Julian Assange speaks at the Ecuadorian Embassy where he has been holed up for two years Photo: Getty

Poor Julian Assange. Call me a contrarian but I’m genuinely starting to feel sorry for the guy. He’s just made… Read more

It’s not just left-wingers who think the bosses’ pay boom is unhealthy


The FTSE100 index stands precisely where it did in the first week of December 1999. Whichever way you look at… Read more



Alex Salmond has already lost — if the Edinburgh Festival is anything to go by

Lloyd Evans tours the Edinburgh Festival in search of clues about the outcome of the referendum

‘Ashtray’ Annie Fischer was a piano giant. Why didn’t more people realise this?

'Ashtray' Annie, 1956 Photo: Getty

This year marks the centenary of a pianist whom London orchestral players nicknamed ‘Ashtray Annie’. Only at the keyboard did… Read more

Futurism’s escape to the country

‘Futurist Motif’, 1920, by Gerardo Dottori

Futurism, with its populist mix of explosive rhetoric (burn all the museums!) and resolutely urban experience and emphasis on speed,… Read more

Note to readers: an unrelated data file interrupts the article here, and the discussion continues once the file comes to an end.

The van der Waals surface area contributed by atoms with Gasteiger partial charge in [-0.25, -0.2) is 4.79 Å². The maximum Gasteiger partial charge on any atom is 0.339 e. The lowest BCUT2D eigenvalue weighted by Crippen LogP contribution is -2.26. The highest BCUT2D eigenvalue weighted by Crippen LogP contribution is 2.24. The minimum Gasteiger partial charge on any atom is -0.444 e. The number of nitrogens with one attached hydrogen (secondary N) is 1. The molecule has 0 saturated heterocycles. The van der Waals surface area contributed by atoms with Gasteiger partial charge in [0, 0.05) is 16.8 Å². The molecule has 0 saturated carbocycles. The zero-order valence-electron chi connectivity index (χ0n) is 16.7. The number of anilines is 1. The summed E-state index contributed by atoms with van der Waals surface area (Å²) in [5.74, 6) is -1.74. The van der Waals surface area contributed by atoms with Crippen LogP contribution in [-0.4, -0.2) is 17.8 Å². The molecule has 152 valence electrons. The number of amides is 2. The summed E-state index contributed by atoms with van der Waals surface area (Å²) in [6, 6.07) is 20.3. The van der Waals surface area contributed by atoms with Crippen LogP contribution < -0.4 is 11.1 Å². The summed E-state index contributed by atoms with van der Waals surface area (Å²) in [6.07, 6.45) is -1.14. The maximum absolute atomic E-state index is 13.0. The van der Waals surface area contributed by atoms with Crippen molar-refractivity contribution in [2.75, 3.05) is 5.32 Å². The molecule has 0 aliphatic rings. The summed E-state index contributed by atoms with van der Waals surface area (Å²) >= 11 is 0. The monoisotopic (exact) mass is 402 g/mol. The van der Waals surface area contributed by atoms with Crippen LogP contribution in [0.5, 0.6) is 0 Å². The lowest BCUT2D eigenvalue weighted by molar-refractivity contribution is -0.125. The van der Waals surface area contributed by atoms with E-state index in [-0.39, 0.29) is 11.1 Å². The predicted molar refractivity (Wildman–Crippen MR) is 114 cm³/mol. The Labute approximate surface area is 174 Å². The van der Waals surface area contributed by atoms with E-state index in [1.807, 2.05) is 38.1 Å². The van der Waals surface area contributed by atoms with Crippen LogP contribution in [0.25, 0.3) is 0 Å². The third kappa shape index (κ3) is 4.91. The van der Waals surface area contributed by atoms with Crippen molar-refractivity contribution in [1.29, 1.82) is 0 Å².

In defence of Puccini

Composer Giacomo Puccini; scenes from performances of Tosca in 1956 and 2010 Photo: Getty

During my opera-going lifetime the most sensational change in the repertoire has, of course, been the immense expansion of the… Read more

Lucy: the shoot-outs, car chases and mysteries of the universe

Inhuman being: Scarlett Johansson as Lucy

Here’s an idea for an article: The Tree of Life (2011) is the most influential film of the past decade.… Read more

An innocent graduate of Operation Yewtree, Jim Davidson, dazzles in Edinburgh

Pushing 70, but not very hard: Anne Archer as Jane Fonda

Let’s start with a nightmare. Wendy Wason, an Edinburgh comedienne, travelled to LA last year accompanied by her husband, who… Read more

Eye-gouging within the first half-hour: the edgy new rules of TV drama

Adeel Akhtar plays Wilson Wilson in Utopia